Despite reminding viewers every commercial break that it remains “the most trusted name is news,” CNN’s credibility is steadily falling, and its proud slogan has lost much significance in the era of politically polarizing media sources. Boasting only a 32-percent credibility rating according to the Pew Research Center, CNN has lost almost 10 percentage points since 1998. But even that’s high compared to the “most trusted” printed news source, The Wall Street Journal, which now only has 24 percent of readers believing “all or most of what it says,” down from 41 percent in 2000.

Angela Cesere

In recent months, the trust issue has taken a wild turn for the worst, owing to media coverage of the government’s monitoring of phone and international banking records. The issue is no longer just about the unreliability of the media; now the American public is concerned with and fearful of the media’s capabilities as well. These sentiments have escalated so much in the past couple of weeks, newspaper editors have been forced to respond to reader’s criticisms of their editorial decisions. Most notably, Bill Keller, the Executive Editor of the New York Times – blamed for leaking the bank monitoring-program in a June 23 news story – defended the Times’s decision in an open letter stating, “Nobody should think that we made this decision casually, with any animus toward the current Administration, or without fully weighing the issues.”

But what goes above and beyond the concerns the American public has toward the media is the anger of many top officials in Washington. After the June 23 Times story, President Bush held a press conference to declare that the coverage of the monitoring program “does great harm to the United States of America.” Some Republican congressmen are even attempting to get the attorney general to prosecute the Times, saying that the story put Americans’ lives at risk.

In an attempt to somehow distinguish themselves from the Times and avoid similar condemnation in Washington, The Wall Street Journal’s editorial page has taken to attacking the Times as well. In a June 30 editorial (Fit and Unfit to Print) the Journal’s edit page said that it no longer trusts the Times to properly balance national security concerns and the public’s right to know. Of course, it’s no secret that the News section of the Journal rarely agrees with its edit page’s critiques, and the result was no different this time, with the Journal’s political editor declaring that he was shocked by the editorial.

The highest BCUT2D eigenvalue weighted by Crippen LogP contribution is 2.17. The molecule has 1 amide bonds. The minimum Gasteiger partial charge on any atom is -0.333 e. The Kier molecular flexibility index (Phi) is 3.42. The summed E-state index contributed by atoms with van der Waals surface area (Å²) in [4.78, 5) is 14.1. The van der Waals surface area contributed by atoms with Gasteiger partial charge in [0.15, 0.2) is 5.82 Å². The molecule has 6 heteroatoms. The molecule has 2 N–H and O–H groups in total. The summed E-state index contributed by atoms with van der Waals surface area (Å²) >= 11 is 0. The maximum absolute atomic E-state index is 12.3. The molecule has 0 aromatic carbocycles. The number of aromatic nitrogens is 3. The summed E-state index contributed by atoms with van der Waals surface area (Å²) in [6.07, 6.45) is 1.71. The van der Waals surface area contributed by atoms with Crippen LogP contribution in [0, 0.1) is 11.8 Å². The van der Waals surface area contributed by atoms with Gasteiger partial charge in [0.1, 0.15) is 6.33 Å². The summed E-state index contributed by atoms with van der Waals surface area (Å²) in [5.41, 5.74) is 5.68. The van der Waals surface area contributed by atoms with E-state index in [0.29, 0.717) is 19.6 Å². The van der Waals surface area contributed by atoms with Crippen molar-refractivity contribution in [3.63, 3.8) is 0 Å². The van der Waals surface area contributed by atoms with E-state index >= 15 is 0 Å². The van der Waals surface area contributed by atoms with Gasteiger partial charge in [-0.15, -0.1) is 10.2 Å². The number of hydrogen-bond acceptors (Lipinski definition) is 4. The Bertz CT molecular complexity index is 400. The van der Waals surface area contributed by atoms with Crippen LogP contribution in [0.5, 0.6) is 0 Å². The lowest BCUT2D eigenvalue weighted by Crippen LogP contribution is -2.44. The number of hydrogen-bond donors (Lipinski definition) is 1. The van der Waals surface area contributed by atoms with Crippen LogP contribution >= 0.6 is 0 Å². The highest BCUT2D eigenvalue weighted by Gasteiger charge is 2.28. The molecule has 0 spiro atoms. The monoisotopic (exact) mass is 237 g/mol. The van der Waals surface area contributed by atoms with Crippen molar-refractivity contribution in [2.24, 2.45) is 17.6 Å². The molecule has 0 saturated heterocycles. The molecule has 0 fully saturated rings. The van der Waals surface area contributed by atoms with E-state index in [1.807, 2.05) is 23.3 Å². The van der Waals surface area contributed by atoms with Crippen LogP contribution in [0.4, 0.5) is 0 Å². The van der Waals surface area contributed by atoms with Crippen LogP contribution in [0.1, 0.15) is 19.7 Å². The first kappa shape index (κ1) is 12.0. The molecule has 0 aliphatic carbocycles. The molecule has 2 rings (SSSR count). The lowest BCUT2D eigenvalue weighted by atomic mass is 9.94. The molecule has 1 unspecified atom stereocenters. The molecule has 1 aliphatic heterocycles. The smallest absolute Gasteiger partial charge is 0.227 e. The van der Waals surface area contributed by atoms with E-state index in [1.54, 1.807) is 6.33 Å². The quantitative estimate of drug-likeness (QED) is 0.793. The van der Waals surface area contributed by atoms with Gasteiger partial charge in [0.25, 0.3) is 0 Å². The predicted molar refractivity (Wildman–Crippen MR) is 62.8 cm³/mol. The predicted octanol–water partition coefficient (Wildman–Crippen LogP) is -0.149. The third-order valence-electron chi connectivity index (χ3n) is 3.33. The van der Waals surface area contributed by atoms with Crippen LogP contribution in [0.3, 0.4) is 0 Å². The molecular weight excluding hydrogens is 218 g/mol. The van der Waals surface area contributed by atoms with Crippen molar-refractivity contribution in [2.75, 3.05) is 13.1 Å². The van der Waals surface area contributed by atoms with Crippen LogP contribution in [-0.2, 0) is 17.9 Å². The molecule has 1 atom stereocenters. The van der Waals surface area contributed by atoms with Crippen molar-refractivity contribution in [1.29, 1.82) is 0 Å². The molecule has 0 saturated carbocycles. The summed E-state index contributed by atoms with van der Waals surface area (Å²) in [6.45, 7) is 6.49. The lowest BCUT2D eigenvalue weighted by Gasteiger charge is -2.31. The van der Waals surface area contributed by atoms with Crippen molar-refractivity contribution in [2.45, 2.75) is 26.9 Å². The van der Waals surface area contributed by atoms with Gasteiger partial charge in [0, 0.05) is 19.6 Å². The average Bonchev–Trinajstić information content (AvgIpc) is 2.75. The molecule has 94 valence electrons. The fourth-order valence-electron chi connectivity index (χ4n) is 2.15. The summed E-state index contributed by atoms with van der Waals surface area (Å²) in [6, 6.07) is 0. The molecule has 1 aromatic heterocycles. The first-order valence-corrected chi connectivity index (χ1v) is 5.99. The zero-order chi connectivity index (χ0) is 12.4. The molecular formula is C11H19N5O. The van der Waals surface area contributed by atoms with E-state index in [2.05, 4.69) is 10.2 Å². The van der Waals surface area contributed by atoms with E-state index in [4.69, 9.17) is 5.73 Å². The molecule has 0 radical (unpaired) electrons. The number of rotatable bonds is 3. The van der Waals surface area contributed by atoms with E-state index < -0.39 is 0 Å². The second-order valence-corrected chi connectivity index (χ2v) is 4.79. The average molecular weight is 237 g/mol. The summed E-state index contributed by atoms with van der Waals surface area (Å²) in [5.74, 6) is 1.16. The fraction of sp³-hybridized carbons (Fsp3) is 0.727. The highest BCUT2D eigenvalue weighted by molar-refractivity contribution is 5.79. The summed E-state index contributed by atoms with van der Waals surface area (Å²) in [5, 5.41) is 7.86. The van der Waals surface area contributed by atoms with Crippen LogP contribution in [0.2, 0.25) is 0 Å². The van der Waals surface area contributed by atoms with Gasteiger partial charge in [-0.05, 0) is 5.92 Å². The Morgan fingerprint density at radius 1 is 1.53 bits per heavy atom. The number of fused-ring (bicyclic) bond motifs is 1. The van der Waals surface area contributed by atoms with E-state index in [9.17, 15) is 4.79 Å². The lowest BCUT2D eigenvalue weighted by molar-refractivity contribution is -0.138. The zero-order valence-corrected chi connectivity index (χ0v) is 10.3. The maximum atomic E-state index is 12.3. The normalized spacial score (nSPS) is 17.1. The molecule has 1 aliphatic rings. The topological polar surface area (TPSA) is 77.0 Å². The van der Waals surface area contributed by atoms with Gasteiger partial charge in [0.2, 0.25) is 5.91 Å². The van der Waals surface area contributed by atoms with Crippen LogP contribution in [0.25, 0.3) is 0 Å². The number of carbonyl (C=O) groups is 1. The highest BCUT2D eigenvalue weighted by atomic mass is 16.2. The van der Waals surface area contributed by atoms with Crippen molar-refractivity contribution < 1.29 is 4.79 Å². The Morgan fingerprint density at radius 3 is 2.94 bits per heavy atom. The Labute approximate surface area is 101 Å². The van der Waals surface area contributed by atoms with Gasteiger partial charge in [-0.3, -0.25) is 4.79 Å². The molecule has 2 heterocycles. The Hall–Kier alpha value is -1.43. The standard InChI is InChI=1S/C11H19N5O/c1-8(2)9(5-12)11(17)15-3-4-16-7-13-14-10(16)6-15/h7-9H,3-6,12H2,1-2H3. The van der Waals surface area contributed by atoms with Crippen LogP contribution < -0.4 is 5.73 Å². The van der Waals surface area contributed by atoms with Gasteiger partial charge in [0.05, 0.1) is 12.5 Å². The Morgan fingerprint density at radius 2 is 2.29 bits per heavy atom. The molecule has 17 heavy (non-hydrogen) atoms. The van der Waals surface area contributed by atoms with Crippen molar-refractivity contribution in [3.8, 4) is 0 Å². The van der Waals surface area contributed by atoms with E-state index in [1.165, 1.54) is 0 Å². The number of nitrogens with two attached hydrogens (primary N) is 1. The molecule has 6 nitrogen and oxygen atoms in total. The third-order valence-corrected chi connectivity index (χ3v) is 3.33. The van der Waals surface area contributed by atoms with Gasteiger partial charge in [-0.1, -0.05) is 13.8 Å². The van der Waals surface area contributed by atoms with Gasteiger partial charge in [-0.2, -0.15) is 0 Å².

But what the Journal’s edit page and others who threaten the Times have forgotten is that there is a small section in the Constitution that gives the Times the right to publish the story. It’s called freedom of the press, you know, wedged in the First Amendment between freedoms of speech and assembly.

The Times’s decision to cover national security operations is protected under the Constitution and, as long as they legally obtained the information and presented it in a truthful manner, there are no grounds for prosecution. The Journal’s edit page is only hurting itself by saying that the media should obey the government by denying its right to publish whatever it deems important for its readers. For the government to have any control over what the media publishes is simply not permissible no matter what the ramifications. As Thomas Jefferson said, “Our liberty depends on the freedom of the press, and that cannot be limited without being lost.”

With fewer and fewer Americans considering media sources credible, publishing information that may harm the public and potentially foil the anti-terrorism strategies of the government will only further cause people to lose faith in the media. In order to increase readers’ trust, the Times, as well as the Journal, CNN, Fox News and every other media outlet need to use their freedom with more integrity. This means having the ability to ascertain when they have indeed crossed the line from providing solid news coverage to providing superfluous, dangerous and perhaps unethical coverage that serves no purpose to the American public.

Especially in this time of heightened security concerns, when it comes to potentially endangering human lives, media sources must administer careful discretion and be fully capable of defending their publishing decisions.

Kennelly can be reached at thenelly@umich.edu.

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